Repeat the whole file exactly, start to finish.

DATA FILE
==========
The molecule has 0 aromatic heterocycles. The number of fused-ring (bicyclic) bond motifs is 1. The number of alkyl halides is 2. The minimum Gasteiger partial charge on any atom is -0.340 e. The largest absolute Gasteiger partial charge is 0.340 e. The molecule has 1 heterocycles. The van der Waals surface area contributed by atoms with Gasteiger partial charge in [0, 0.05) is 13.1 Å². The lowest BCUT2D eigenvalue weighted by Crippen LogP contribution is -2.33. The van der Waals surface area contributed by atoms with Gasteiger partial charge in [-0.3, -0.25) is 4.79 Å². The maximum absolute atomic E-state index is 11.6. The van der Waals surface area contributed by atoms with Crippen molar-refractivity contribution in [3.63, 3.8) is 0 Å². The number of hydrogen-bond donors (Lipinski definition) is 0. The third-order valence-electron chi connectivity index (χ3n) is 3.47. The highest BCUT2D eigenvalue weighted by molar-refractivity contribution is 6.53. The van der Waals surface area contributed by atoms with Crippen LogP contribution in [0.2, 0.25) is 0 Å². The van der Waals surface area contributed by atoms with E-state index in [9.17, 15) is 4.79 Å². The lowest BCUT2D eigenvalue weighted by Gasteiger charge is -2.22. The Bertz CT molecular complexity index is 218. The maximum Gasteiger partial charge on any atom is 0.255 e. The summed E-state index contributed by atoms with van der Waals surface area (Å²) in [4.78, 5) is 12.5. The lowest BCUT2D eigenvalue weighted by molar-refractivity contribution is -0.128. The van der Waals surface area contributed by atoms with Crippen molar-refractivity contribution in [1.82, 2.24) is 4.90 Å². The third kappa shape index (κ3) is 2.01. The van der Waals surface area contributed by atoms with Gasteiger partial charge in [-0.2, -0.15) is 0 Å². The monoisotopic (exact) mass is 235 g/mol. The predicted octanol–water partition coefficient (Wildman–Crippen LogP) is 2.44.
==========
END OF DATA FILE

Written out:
The molecule has 0 aromatic heterocycles. The number of fused-ring (bicyclic) bond motifs is 1. The number of alkyl halides is 2. The minimum Gasteiger partial charge on any atom is -0.340 e. The largest absolute Gasteiger partial charge is 0.340 e. The molecule has 1 heterocycles. The van der Waals surface area contributed by atoms with Gasteiger partial charge in [0, 0.05) is 13.1 Å². The lowest BCUT2D eigenvalue weighted by Crippen LogP contribution is -2.33. The van der Waals surface area contributed by atoms with Gasteiger partial charge in [-0.3, -0.25) is 4.79 Å². The maximum absolute atomic E-state index is 11.6. The van der Waals surface area contributed by atoms with Crippen molar-refractivity contribution in [3.63, 3.8) is 0 Å². The number of hydrogen-bond donors (Lipinski definition) is 0. The third-order valence-electron chi connectivity index (χ3n) is 3.47. The highest BCUT2D eigenvalue weighted by molar-refractivity contribution is 6.53. The van der Waals surface area contributed by atoms with Crippen LogP contribution in [0.2, 0.25) is 0 Å². The van der Waals surface area contributed by atoms with E-state index in [9.17, 15) is 4.79 Å². The lowest BCUT2D eigenvalue weighted by Gasteiger charge is -2.22. The Bertz CT molecular complexity index is 218. The maximum Gasteiger partial charge on any atom is 0.255 e. The summed E-state index contributed by atoms with van der Waals surface area (Å²) in [4.78, 5) is 12.5. The lowest BCUT2D eigenvalue weighted by molar-refractivity contribution is -0.128. The van der Waals surface area contributed by atoms with Crippen molar-refractivity contribution in [1.82, 2.24) is 4.90 Å². The third kappa shape index (κ3) is 2.01. The van der Waals surface area contributed by atoms with Gasteiger partial charge in [-0.2, -0.15) is 0 Å². The monoisotopic (exact) mass is 235 g/mol. The predicted octanol–water partition coefficient (Wildman–Crippen LogP) is 2.44.